Stem cell breakthrough?
The Daily Telegraph today reports on its front page (and now being picked up by various others) that Professor Ian Wilmut, the scientist behind Dolly, the cloned sheep, has abandoned the cloning method (nuclear transfer) which he developed to explore an alternative approach pioneered recently in Japan by Professor Shinya Yamanaka and apparently replicated in the US. The crucial ethical issue here is that this alternative does not require the creation and destruction of embryos as pluripotent stem cells are gained from manipulation of adult stem cells.
The Telegraph reports
Prof Wilmut is backing direct reprogramming or "de-differentiation", the embryo free route pursued by Prof Yamanaka, which he finds "100 times more interesting."
"The odds are that by the time we make nuclear transfer work in humans, direct reprogramming will work too.
I am anticipating that before too long we will be able to use the Yamanaka approach to achieve the same, without making human embryos. I have no doubt that in the long term, direct reprogramming will be more productive, though we can’t be sure exactly when, next year or five years into the future."
Prof Yamanaka’s work suggests the dream of converting adult cells into those that can grow into many different types can be realised remarkably easily.
While there must always be caution about these claims (other approaches not using human embryos have been heralded in the past) and the Yamanaka alternative may well raise ethical dilemmas of its own, this looks a most exciting development.
For those wanting a short (133pp), accessible and inexpensive (£3.99) introduction to the whole debate a good recent guide is Ted Peters’ The Stem Cell Debate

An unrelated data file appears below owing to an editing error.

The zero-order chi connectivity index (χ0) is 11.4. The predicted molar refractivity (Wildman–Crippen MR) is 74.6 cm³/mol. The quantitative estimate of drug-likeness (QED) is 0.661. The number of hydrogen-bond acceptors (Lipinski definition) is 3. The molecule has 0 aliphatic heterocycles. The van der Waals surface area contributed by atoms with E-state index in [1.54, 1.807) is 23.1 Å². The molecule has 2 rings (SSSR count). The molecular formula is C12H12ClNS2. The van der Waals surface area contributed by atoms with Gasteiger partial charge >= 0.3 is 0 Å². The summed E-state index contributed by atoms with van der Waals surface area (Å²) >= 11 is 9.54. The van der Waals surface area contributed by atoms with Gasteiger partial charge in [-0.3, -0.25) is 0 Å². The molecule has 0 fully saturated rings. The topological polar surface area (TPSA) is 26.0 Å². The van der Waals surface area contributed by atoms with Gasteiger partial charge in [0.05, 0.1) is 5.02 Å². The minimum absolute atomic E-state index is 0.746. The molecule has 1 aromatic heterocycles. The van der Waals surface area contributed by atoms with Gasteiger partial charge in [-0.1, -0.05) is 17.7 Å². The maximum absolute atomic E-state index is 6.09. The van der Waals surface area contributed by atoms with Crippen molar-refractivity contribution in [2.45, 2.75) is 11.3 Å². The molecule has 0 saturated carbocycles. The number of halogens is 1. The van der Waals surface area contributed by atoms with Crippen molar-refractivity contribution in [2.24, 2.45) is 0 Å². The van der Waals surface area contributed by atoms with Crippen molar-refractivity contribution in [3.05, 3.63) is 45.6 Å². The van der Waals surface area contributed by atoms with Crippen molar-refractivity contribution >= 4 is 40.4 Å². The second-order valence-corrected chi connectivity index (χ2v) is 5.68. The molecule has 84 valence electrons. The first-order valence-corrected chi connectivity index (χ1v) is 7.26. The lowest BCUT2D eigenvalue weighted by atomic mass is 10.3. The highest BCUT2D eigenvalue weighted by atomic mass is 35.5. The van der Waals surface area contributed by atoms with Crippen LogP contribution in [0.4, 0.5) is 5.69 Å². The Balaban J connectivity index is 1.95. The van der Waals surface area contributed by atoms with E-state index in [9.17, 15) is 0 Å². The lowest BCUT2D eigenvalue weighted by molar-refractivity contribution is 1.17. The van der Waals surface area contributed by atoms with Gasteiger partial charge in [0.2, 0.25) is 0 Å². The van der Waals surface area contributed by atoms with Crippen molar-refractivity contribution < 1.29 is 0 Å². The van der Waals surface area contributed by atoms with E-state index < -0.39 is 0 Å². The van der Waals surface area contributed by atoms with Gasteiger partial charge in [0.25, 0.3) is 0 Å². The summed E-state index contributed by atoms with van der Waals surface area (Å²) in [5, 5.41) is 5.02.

It is a guide to the debate by a Christian theologian who has been very involved with scientists working in this area. He is a strong defender of human embryonic stem cell research due to the benefits it is likely to bring in terms of relieving suffering. The book provides a really helpful guide to the science and then sketches three different frameworks for ethical responses - embryo protection, nature protection and medical benefits - which he argues are incompatible and which explain why the public debate leads to so much conflict. A fourth framework sets research standards (eg protection of embryo after 14 days). The final chapters spell out more of his theology of humanity (to explain why he does not see the early embryo as an inviolable human person). I’m not convinced by his treating the frameworks as incompatible nor by his positive assessment of embryonic stem cell research based on his preference for the ’medical benefits’ framework. In addition, if I understand the Telegraph report correctly, his crucial and negative discussion (pp38-9) of ’could adult stem cells provide pluripotency?’ may be being overtaken by latest research. Despite these significant weaknesses, this is a helpful guide to the debate and the issues.